Bethany Hamilton’s Stand
This month, the World Surf League announced it will allow transgender-identifying men to compete in its women’s surfing competitions.
John StonestreetJared Eckert
This month, the World Surf League announced it will allow transgender-identifying men to compete in its women’s surfing competitions. The new policy made an even bigger splash when “Soul Surfer” Bethany Hamilton announced she would no longer compete because of it.
Like any athletic association that caves to radical gender ideology, WSL’s new policy threatens hard-won fairness for women in sports. Last year, transgender athlete Lia Thomas, a below-average swimmer in men’s competition, snagged a Division 1 national title in women’s swimming.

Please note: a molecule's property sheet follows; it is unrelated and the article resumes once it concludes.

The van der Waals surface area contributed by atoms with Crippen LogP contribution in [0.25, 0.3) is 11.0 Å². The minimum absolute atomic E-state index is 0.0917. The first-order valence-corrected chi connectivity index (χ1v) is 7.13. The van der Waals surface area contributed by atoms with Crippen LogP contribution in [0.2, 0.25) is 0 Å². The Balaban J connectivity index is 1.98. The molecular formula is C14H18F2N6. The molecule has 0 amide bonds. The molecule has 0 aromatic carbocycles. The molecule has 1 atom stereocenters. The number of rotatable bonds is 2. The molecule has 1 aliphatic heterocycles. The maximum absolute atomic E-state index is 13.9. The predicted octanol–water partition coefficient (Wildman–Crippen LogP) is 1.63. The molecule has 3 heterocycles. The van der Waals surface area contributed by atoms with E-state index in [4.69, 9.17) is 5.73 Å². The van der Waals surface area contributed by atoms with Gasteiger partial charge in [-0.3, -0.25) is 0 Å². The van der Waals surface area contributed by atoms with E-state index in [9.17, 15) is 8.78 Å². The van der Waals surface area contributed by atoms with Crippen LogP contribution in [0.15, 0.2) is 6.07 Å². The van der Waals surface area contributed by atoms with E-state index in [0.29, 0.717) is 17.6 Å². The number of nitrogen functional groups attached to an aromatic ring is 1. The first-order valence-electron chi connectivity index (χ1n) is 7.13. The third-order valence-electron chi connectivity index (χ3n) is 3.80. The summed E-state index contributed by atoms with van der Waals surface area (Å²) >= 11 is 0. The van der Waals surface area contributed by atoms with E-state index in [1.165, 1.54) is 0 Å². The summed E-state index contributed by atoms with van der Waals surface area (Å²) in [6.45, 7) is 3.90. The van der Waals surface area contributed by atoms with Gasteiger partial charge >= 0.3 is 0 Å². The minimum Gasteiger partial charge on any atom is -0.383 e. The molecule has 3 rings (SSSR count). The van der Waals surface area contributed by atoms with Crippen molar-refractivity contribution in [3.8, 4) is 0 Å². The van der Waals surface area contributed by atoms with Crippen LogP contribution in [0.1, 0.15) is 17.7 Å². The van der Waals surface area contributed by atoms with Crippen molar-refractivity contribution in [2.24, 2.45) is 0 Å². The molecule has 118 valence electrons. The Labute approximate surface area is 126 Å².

These policies are rooted in ideology, not science. Despite what activists claim, male athletes retain competitive advantage over women—even after taking estrogen for an extended time.
Hamilton is taking a lot of heat, enduring threats and vitriol because of her stand. She is essentially stating the obvious, but as has been attributed to George Orwell, “In a time of deceit, telling the truth is a revolutionary act.”
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